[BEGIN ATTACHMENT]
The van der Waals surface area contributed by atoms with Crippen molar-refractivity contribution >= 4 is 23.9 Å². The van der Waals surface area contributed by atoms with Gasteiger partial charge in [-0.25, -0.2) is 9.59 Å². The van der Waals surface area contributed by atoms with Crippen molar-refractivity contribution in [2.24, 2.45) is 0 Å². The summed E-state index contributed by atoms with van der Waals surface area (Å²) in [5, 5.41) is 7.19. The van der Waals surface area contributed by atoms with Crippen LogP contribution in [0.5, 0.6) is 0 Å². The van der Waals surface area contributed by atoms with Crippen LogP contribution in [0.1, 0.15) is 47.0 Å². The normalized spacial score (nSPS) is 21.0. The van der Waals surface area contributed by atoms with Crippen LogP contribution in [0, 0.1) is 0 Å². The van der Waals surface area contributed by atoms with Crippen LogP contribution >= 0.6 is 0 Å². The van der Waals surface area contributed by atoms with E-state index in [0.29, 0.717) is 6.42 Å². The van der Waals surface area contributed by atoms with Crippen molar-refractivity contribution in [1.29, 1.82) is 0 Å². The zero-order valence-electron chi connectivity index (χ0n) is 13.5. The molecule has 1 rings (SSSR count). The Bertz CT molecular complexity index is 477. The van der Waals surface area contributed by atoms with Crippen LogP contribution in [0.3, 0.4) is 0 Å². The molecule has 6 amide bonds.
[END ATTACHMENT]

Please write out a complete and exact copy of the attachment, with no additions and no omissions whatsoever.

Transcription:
The van der Waals surface area contributed by atoms with Crippen molar-refractivity contribution >= 4 is 23.9 Å². The van der Waals surface area contributed by atoms with Gasteiger partial charge in [-0.25, -0.2) is 9.59 Å². The van der Waals surface area contributed by atoms with Crippen molar-refractivity contribution in [2.24, 2.45) is 0 Å². The summed E-state index contributed by atoms with van der Waals surface area (Å²) in [5, 5.41) is 7.19. The van der Waals surface area contributed by atoms with Crippen LogP contribution in [0.5, 0.6) is 0 Å². The van der Waals surface area contributed by atoms with Crippen LogP contribution in [0.1, 0.15) is 47.0 Å². The normalized spacial score (nSPS) is 21.0. The van der Waals surface area contributed by atoms with Crippen LogP contribution in [0, 0.1) is 0 Å². The van der Waals surface area contributed by atoms with Crippen LogP contribution >= 0.6 is 0 Å². The van der Waals surface area contributed by atoms with E-state index in [0.29, 0.717) is 6.42 Å². The van der Waals surface area contributed by atoms with Crippen molar-refractivity contribution in [1.29, 1.82) is 0 Å². The zero-order valence-electron chi connectivity index (χ0n) is 13.5. The molecule has 1 rings (SSSR count). The Bertz CT molecular complexity index is 477. The van der Waals surface area contributed by atoms with Crippen LogP contribution in [0.3, 0.4) is 0 Å². The molecule has 6 amide bonds.